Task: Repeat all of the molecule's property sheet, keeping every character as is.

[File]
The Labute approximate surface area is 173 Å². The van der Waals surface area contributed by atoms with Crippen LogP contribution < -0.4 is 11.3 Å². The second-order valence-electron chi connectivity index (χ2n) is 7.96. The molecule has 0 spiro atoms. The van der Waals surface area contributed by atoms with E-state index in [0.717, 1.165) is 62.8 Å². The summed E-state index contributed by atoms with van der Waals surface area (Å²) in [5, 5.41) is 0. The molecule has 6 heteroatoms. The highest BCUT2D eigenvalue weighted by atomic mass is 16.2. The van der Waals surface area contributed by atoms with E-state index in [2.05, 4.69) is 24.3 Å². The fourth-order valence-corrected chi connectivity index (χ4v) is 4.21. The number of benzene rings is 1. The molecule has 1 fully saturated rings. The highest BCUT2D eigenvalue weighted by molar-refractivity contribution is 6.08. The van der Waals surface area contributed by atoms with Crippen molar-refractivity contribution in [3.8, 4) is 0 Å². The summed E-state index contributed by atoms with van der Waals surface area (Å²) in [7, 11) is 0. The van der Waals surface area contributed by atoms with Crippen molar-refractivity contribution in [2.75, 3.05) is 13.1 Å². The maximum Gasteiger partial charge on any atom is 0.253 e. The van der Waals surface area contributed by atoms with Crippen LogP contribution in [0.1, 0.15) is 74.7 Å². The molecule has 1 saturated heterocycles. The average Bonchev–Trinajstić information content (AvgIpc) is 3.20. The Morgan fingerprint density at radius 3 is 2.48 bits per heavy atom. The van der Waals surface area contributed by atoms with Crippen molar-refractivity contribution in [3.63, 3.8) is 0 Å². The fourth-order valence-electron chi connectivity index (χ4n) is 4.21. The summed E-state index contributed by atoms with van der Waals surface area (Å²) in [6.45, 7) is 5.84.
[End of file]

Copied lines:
The Labute approximate surface area is 173 Å². The van der Waals surface area contributed by atoms with Crippen LogP contribution < -0.4 is 11.3 Å². The second-order valence-electron chi connectivity index (χ2n) is 7.96. The molecule has 0 spiro atoms. The van der Waals surface area contributed by atoms with E-state index in [0.717, 1.165) is 62.8 Å². The summed E-state index contributed by atoms with van der Waals surface area (Å²) in [5, 5.41) is 0. The molecule has 6 heteroatoms. The highest BCUT2D eigenvalue weighted by atomic mass is 16.2. The van der Waals surface area contributed by atoms with E-state index in [2.05, 4.69) is 24.3 Å². The fourth-order valence-corrected chi connectivity index (χ4v) is 4.21. The number of benzene rings is 1. The molecule has 1 fully saturated rings. The highest BCUT2D eigenvalue weighted by molar-refractivity contribution is 6.08. The van der Waals surface area contributed by atoms with Crippen molar-refractivity contribution in [3.8, 4) is 0 Å². The summed E-state index contributed by atoms with van der Waals surface area (Å²) in [7, 11) is 0. The van der Waals surface area contributed by atoms with Crippen molar-refractivity contribution in [2.75, 3.05) is 13.1 Å². The maximum Gasteiger partial charge on any atom is 0.253 e. The van der Waals surface area contributed by atoms with Crippen LogP contribution in [0.1, 0.15) is 74.7 Å². The molecule has 1 saturated heterocycles. The average Bonchev–Trinajstić information content (AvgIpc) is 3.20. The Morgan fingerprint density at radius 3 is 2.48 bits per heavy atom. The van der Waals surface area contributed by atoms with Crippen molar-refractivity contribution in [3.63, 3.8) is 0 Å². The fourth-order valence-electron chi connectivity index (χ4n) is 4.21. The summed E-state index contributed by atoms with van der Waals surface area (Å²) in [6.45, 7) is 5.84.